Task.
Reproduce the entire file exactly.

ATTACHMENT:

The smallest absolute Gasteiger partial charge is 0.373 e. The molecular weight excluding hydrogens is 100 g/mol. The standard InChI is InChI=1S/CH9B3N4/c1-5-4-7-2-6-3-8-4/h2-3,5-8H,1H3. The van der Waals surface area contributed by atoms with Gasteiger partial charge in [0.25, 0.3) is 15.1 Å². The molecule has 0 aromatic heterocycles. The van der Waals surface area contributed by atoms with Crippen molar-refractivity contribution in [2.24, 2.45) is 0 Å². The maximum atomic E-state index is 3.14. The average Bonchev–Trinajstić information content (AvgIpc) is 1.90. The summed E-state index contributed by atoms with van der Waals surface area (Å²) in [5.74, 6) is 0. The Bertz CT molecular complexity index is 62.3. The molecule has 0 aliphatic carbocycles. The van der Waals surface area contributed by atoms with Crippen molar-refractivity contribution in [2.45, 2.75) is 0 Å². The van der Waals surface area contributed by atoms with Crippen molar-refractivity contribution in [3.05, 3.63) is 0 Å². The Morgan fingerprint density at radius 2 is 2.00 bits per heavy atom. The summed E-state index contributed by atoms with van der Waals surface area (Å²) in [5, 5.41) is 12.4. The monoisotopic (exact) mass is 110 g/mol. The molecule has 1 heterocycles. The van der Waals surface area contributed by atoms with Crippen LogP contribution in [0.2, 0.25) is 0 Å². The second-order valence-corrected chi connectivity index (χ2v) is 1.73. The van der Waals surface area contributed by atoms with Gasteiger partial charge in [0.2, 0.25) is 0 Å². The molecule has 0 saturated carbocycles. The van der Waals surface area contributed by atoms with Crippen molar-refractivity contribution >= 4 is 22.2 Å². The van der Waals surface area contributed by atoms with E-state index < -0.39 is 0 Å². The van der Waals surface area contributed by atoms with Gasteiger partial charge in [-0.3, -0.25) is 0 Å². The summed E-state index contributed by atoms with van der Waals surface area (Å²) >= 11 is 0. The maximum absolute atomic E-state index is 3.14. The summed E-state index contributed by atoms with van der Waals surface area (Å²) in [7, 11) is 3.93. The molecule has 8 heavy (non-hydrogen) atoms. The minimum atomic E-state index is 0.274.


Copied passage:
The smallest absolute Gasteiger partial charge is 0.373 e. The molecular weight excluding hydrogens is 100 g/mol. The standard InChI is InChI=1S/CH9B3N4/c1-5-4-7-2-6-3-8-4/h2-3,5-8H,1H3. The van der Waals surface area contributed by atoms with Gasteiger partial charge in [0.25, 0.3) is 15.1 Å². The molecule has 0 aromatic heterocycles. The van der Waals surface area contributed by atoms with Crippen molar-refractivity contribution in [2.24, 2.45) is 0 Å². The maximum atomic E-state index is 3.14. The average Bonchev–Trinajstić information content (AvgIpc) is 1.90. The summed E-state index contributed by atoms with van der Waals surface area (Å²) in [5.74, 6) is 0. The Bertz CT molecular complexity index is 62.3. The molecule has 0 aliphatic carbocycles. The van der Waals surface area contributed by atoms with Crippen molar-refractivity contribution in [2.45, 2.75) is 0 Å². The van der Waals surface area contributed by atoms with Crippen molar-refractivity contribution in [3.05, 3.63) is 0 Å². The Morgan fingerprint density at radius 2 is 2.00 bits per heavy atom. The summed E-state index contributed by atoms with van der Waals surface area (Å²) in [5, 5.41) is 12.4. The monoisotopic (exact) mass is 110 g/mol. The molecule has 1 heterocycles. The van der Waals surface area contributed by atoms with Crippen LogP contribution in [0.2, 0.25) is 0 Å². The second-order valence-corrected chi connectivity index (χ2v) is 1.73. The van der Waals surface area contributed by atoms with Gasteiger partial charge in [0.2, 0.25) is 0 Å². The molecule has 0 saturated carbocycles. The van der Waals surface area contributed by atoms with Crippen molar-refractivity contribution >= 4 is 22.2 Å². The van der Waals surface area contributed by atoms with E-state index < -0.39 is 0 Å². The van der Waals surface area contributed by atoms with Gasteiger partial charge in [-0.3, -0.25) is 0 Å². The summed E-state index contributed by atoms with van der Waals surface area (Å²) >= 11 is 0. The maximum absolute atomic E-state index is 3.14. The summed E-state index contributed by atoms with van der Waals surface area (Å²) in [7, 11) is 3.93. The molecule has 8 heavy (non-hydrogen) atoms. The minimum atomic E-state index is 0.274.